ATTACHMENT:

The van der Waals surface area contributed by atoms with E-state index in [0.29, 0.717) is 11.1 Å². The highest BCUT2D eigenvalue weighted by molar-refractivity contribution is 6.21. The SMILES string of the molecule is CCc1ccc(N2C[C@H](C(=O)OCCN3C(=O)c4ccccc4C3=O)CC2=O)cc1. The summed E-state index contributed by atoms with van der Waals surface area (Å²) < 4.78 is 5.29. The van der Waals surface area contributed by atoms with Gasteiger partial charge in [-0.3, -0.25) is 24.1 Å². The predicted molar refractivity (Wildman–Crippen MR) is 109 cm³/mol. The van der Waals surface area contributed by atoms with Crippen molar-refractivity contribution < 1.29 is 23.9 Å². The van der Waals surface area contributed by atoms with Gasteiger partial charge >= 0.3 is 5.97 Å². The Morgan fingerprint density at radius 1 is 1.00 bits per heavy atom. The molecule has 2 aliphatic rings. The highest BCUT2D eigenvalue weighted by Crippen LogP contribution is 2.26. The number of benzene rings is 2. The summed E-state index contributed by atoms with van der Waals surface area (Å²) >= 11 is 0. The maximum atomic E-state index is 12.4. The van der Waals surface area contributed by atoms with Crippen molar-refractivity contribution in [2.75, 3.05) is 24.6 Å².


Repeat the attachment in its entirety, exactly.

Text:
The van der Waals surface area contributed by atoms with E-state index in [0.29, 0.717) is 11.1 Å². The highest BCUT2D eigenvalue weighted by molar-refractivity contribution is 6.21. The SMILES string of the molecule is CCc1ccc(N2C[C@H](C(=O)OCCN3C(=O)c4ccccc4C3=O)CC2=O)cc1. The summed E-state index contributed by atoms with van der Waals surface area (Å²) < 4.78 is 5.29. The van der Waals surface area contributed by atoms with Gasteiger partial charge in [-0.3, -0.25) is 24.1 Å². The predicted molar refractivity (Wildman–Crippen MR) is 109 cm³/mol. The van der Waals surface area contributed by atoms with Crippen molar-refractivity contribution < 1.29 is 23.9 Å². The van der Waals surface area contributed by atoms with Gasteiger partial charge >= 0.3 is 5.97 Å². The Morgan fingerprint density at radius 1 is 1.00 bits per heavy atom. The molecule has 2 aliphatic rings. The highest BCUT2D eigenvalue weighted by Crippen LogP contribution is 2.26. The number of benzene rings is 2. The summed E-state index contributed by atoms with van der Waals surface area (Å²) >= 11 is 0. The maximum atomic E-state index is 12.4. The van der Waals surface area contributed by atoms with Crippen molar-refractivity contribution in [2.75, 3.05) is 24.6 Å².